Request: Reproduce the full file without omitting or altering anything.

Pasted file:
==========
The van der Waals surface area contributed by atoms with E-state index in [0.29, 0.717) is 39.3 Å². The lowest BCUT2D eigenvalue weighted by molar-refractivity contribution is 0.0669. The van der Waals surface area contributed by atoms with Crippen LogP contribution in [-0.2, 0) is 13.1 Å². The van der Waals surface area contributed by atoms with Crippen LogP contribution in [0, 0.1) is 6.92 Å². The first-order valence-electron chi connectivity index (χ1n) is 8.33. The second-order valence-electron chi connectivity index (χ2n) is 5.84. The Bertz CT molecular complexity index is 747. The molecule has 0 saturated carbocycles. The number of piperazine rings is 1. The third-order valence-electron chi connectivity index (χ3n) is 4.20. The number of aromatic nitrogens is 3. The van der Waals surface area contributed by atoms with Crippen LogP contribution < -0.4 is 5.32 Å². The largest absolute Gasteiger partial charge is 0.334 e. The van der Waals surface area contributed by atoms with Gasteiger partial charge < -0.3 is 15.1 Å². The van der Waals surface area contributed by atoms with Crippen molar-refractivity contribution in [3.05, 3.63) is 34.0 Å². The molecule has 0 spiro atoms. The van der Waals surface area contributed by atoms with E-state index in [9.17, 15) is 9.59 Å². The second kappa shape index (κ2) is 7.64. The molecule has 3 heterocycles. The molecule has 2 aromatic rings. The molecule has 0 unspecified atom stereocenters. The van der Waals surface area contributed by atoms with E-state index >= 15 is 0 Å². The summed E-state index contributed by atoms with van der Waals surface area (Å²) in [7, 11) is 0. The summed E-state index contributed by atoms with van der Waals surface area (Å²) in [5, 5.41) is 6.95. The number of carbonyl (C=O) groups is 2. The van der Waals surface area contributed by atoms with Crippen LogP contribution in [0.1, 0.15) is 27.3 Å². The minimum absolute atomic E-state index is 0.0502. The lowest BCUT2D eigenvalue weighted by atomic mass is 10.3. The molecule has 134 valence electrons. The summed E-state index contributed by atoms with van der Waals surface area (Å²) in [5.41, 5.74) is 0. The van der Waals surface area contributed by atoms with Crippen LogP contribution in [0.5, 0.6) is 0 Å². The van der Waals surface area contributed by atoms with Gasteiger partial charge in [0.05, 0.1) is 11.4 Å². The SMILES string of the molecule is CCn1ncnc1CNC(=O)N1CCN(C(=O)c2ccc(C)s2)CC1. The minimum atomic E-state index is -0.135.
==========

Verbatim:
The van der Waals surface area contributed by atoms with E-state index in [0.29, 0.717) is 39.3 Å². The lowest BCUT2D eigenvalue weighted by molar-refractivity contribution is 0.0669. The van der Waals surface area contributed by atoms with Crippen LogP contribution in [-0.2, 0) is 13.1 Å². The van der Waals surface area contributed by atoms with Crippen LogP contribution in [0, 0.1) is 6.92 Å². The first-order valence-electron chi connectivity index (χ1n) is 8.33. The second-order valence-electron chi connectivity index (χ2n) is 5.84. The Bertz CT molecular complexity index is 747. The molecule has 0 saturated carbocycles. The number of piperazine rings is 1. The third-order valence-electron chi connectivity index (χ3n) is 4.20. The number of aromatic nitrogens is 3. The van der Waals surface area contributed by atoms with Crippen LogP contribution < -0.4 is 5.32 Å². The largest absolute Gasteiger partial charge is 0.334 e. The van der Waals surface area contributed by atoms with Gasteiger partial charge < -0.3 is 15.1 Å². The van der Waals surface area contributed by atoms with Crippen molar-refractivity contribution in [3.05, 3.63) is 34.0 Å². The molecule has 0 spiro atoms. The van der Waals surface area contributed by atoms with E-state index in [9.17, 15) is 9.59 Å². The second kappa shape index (κ2) is 7.64. The molecule has 3 heterocycles. The molecule has 2 aromatic rings. The molecule has 0 unspecified atom stereocenters. The van der Waals surface area contributed by atoms with E-state index >= 15 is 0 Å². The summed E-state index contributed by atoms with van der Waals surface area (Å²) in [7, 11) is 0. The summed E-state index contributed by atoms with van der Waals surface area (Å²) in [5, 5.41) is 6.95. The number of carbonyl (C=O) groups is 2. The van der Waals surface area contributed by atoms with Crippen LogP contribution in [0.1, 0.15) is 27.3 Å². The minimum absolute atomic E-state index is 0.0502. The lowest BCUT2D eigenvalue weighted by atomic mass is 10.3. The molecule has 134 valence electrons. The summed E-state index contributed by atoms with van der Waals surface area (Å²) in [5.41, 5.74) is 0. The van der Waals surface area contributed by atoms with Crippen LogP contribution in [0.5, 0.6) is 0 Å². The van der Waals surface area contributed by atoms with Gasteiger partial charge in [0.05, 0.1) is 11.4 Å². The SMILES string of the molecule is CCn1ncnc1CNC(=O)N1CCN(C(=O)c2ccc(C)s2)CC1. The minimum atomic E-state index is -0.135.